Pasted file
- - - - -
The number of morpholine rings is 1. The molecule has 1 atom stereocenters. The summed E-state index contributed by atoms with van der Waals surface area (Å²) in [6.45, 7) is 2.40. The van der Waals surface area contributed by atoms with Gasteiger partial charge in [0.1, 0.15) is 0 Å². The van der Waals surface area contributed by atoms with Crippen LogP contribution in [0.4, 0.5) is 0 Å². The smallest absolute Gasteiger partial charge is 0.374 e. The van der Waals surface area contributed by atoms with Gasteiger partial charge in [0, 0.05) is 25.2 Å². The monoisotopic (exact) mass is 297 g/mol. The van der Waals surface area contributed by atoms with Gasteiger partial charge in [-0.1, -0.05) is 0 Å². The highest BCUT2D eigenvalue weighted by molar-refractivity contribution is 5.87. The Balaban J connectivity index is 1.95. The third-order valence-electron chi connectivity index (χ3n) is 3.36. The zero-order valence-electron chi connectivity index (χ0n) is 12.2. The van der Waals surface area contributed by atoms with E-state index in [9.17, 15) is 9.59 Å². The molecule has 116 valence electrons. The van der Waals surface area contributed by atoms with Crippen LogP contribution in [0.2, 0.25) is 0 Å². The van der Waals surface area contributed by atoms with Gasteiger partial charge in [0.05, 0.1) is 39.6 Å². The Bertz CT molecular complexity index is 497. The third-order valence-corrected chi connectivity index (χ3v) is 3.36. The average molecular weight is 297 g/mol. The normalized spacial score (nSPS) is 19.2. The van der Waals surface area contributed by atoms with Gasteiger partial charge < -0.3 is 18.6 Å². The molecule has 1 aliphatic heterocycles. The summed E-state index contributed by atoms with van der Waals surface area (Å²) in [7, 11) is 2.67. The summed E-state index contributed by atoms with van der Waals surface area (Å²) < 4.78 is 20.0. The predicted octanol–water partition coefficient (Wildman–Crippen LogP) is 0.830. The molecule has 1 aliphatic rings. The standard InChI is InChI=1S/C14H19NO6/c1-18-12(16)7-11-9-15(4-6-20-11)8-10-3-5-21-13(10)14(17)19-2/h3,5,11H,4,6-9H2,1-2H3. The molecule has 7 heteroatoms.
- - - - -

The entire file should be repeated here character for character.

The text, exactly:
The number of morpholine rings is 1. The molecule has 1 atom stereocenters. The summed E-state index contributed by atoms with van der Waals surface area (Å²) in [6.45, 7) is 2.40. The van der Waals surface area contributed by atoms with Gasteiger partial charge in [0.1, 0.15) is 0 Å². The van der Waals surface area contributed by atoms with Crippen LogP contribution in [0.4, 0.5) is 0 Å². The smallest absolute Gasteiger partial charge is 0.374 e. The van der Waals surface area contributed by atoms with Gasteiger partial charge in [0, 0.05) is 25.2 Å². The monoisotopic (exact) mass is 297 g/mol. The van der Waals surface area contributed by atoms with Gasteiger partial charge in [-0.1, -0.05) is 0 Å². The highest BCUT2D eigenvalue weighted by molar-refractivity contribution is 5.87. The Balaban J connectivity index is 1.95. The third-order valence-electron chi connectivity index (χ3n) is 3.36. The zero-order valence-electron chi connectivity index (χ0n) is 12.2. The van der Waals surface area contributed by atoms with E-state index in [9.17, 15) is 9.59 Å². The molecule has 116 valence electrons. The van der Waals surface area contributed by atoms with Crippen LogP contribution in [0.2, 0.25) is 0 Å². The van der Waals surface area contributed by atoms with Gasteiger partial charge in [0.05, 0.1) is 39.6 Å². The Bertz CT molecular complexity index is 497. The third-order valence-corrected chi connectivity index (χ3v) is 3.36. The average molecular weight is 297 g/mol. The normalized spacial score (nSPS) is 19.2. The van der Waals surface area contributed by atoms with Gasteiger partial charge < -0.3 is 18.6 Å². The molecule has 1 aliphatic heterocycles. The summed E-state index contributed by atoms with van der Waals surface area (Å²) in [7, 11) is 2.67. The summed E-state index contributed by atoms with van der Waals surface area (Å²) < 4.78 is 20.0. The predicted octanol–water partition coefficient (Wildman–Crippen LogP) is 0.830. The molecule has 1 aliphatic rings. The standard InChI is InChI=1S/C14H19NO6/c1-18-12(16)7-11-9-15(4-6-20-11)8-10-3-5-21-13(10)14(17)19-2/h3,5,11H,4,6-9H2,1-2H3. The molecule has 7 heteroatoms.